The Centers for Disease Control and Prevention found that drowning death rates for Black people are 1.5 times higher than the rates for white people. The disparity is highest among Black children; those ages 5 to 9 faced a 2.6 times higher risk of drowning compared to white children while those ages 10 to 14 faced a 3.6 times higher risk.

The reason for this gap is due to a number of barriers Black people have faced and continue to face with swimming, McClendon said.

“There’s access, there’s costs, there’s a generational trauma,” McClendon said. “Our parents and grandparents went through segregation and they never were afforded the ability to have access to a pool, so why would you think to take your kids to a pool and learn how to swim?”

Then there are the differences in hair and skin, McClendon said. For a long time, the only swim caps available were made in a single size and made of constrictive latex or silicone.

“One size has never fit all,” Ndiaye said, adding that in high school she suffered from frequent headaches and lightheadedness due to the tightness of her swim caps.

FINA’s decision only further isolates people of color from a sport that has been predominantly white, said McClendon. Before companies like Soul Cap, Swimma and Swimmie Caps broke into the scene with caps that vary in size and material, swimmers had to choose between the sport and being their authentic selves.

“My hair would break from the material of the cap so the bottom back of my hair was always short because it would just never grow — it was constantly being tugged at by these caps,” McClendon said.

Rather than feeling uncomfortable and trying to fit all of her curls into the cap, McClendon cut her hair before her Olympic trials in 2004.

“That was mainly because I didn’t have any other options,” she said. “The only cap that I had was the one that was ‘approved."”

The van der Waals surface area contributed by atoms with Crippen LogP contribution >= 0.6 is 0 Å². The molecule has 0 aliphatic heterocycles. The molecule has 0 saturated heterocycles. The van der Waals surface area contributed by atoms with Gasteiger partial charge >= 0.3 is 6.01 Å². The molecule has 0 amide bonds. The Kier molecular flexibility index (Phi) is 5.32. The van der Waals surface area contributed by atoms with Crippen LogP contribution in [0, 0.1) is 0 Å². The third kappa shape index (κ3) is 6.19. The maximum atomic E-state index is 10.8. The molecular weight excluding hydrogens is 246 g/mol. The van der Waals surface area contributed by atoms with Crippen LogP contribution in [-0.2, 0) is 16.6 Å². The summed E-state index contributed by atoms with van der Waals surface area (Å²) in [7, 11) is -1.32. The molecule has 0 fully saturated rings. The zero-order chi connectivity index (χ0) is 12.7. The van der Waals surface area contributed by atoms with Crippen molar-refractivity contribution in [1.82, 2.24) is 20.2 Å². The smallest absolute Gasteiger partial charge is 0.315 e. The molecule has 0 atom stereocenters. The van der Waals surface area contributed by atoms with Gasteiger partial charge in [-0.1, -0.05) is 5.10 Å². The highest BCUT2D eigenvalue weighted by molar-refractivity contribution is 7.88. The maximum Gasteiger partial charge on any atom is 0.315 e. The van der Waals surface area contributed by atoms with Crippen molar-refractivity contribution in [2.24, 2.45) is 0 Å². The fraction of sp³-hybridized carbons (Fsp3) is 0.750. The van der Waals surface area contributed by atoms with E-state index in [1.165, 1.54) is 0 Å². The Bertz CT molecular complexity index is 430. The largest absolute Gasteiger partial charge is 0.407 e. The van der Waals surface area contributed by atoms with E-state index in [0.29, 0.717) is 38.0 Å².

Calls for governing bodies to do better

The Black swim community is now calling for a change in light of FINA’s decision.

The ban is indicative of a larger problem surrounding representation in competitive sports, both in leadership and athletes, swimmers say. According to Soul Caps’ founders, the rules have been based on FINA’s “view of who a ‘typical’ competitive swimmer is and looks like.”

“If there was more diversity of decision-makers in the governing body, it would provide a greater breadth of knowledge and give an opportunity for issues which affect minorities to be recognized,” Chapman and Ahmed said in their joint statement. “We think it would really help to make positive change.”

In addition to being inclusive, organizations need to be more empathetic and listen, said Brooke DeVard, host of the “Naked Beauty” podcast.

She said that FINA’s decision “sends a message that a lot of the decision-makers at the very top of the sport aren’t being empathetic to the diverse needs of different types of swimmers” and that they have “categorically ignored an entire group of people and their needs.”

“It really showed a lack of empathy,” DeVard added.

This lack of representation is why athletes like McClendon are actively working with organizations to increase Black participation in swimming. USA Swimming reported in February 2020 that with a membership of over 300,000 athletes, less than 2% are Black.

Out of 26 women on USA Swimming who are headed to the Tokyo Olympics, only two are Black. In the U.K., where Soul Cap is based, Alice Dearing will be the first Black woman to ever represent the nation in Olympics swimming.

“We’re trying to bridge that gap,” McClendon said. “People are coming up with solutions but the problem is that we’re still being met by barriers and people standing in the way of progress.”

Leaving the choice in the hands of the swimmers is another thing organizations can do to support their athletes better, Ndiaye says.

“This should be the choice of the swimmer and their coach,” Ndiaye said. “It should not be up to a governing body of what a person should wear in the pool to feel comfortable in their own skin.”